On September 13, 1864, Major-General Samuel Jones sent, by way of his Assistant Adjutant-General, an order to Brigadier-General Beverly Robertson, commanding the Second and Sixth Military Districts of South Carolina:
General: The engineers are just about commencing the erection of a work on John’s Island opposite Battery Pringle. The force on James Island has been very much reduced, and if the enemy attempt to drive away the working parties, as they probably will, they may succeed, unless assistance is given by you.
The major-general commanding, therefore, directs you to send to this point as large a cavalry force as you can to protect the working parties and keep up a picket-line as near Legareville as practicable to guard against any sudden advance of the enemy, and prevent the escape of the negroes employed. If you can do so, send also a section of artillery with orders to retire into the new works; if forced back the cavalry to retire by the river road on John’s Island.
The fortification mentioned in this order would eventually receive the name “Fort Trenholm.” If you’ve been following my descriptions of the Charleston defenses, as they evolved 150 years ago, you are familiar maps such as this:
You see Fort Trenholm on the far left and on the west side of the Stono River. In the past, I’ve displayed these maps with the caveat that the maps depicted the final state of works around Charleston. Well, this was the last major fortification added to the Confederate lines defending Charleston. Now I can say, the map depicts what was there 150 years ago as we’ve caught up!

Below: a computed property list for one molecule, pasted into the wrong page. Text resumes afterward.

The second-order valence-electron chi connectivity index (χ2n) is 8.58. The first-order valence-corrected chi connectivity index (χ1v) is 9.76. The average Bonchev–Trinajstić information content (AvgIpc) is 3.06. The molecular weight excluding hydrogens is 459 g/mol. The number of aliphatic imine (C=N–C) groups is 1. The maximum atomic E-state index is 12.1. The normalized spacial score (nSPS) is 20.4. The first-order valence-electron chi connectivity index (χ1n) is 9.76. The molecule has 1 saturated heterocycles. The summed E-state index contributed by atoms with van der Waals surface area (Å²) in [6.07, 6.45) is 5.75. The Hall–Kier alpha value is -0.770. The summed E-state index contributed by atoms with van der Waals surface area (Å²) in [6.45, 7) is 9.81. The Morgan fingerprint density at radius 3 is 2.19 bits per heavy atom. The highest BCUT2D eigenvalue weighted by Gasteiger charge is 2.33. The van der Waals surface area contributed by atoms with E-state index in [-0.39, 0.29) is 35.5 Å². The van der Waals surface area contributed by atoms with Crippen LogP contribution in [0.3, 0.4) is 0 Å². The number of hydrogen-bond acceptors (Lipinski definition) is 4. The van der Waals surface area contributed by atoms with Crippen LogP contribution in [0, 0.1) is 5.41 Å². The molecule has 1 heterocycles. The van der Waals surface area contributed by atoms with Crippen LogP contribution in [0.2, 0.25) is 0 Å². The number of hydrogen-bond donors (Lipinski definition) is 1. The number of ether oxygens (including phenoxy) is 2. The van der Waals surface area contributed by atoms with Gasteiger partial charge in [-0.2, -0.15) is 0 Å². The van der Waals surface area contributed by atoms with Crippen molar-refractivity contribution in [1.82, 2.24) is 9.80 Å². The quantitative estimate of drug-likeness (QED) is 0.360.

As described in the order, Fort Trenholm complemented Battery Pringle. During all the activity in July 1864, the Confederates realized just what Rear-Admiral Dahlgren observed – if the Federals had the forces to occupy John’s Island, they could make Battery Pringle untenable. So this addition to the far right of the Confederate line secured a vulnerable flank. When completed, any Federal warships attempting to move up the Stono River would have a crossfire to contend with. Not unlike that which caused the capture of the USS Isaac Smith in January 1863.
Robertson’s orders required him to secure John’s Island with a picket line down to Legareville during the construction of the works. In part, that was to keep the Federals from interfering, but also to prevent the escape of laborers employed in the work. But for the most part, the Federals, with limited resources, were not in a position to contest this addition to the line.
Being the last major fort built outside Charleston, Fort Trenholm never received a full complement of guns. But despite being built so late in the war, the works survived and is still there today, just north of the Charleston Airport:
While protected within the boundaries of the airport, unfortunately its location makes close inspection rather difficult. But it is there, as a mark of war.
(Citation from OR, Series I, Volume 35, Part II, Serial 66, pages 622-3.)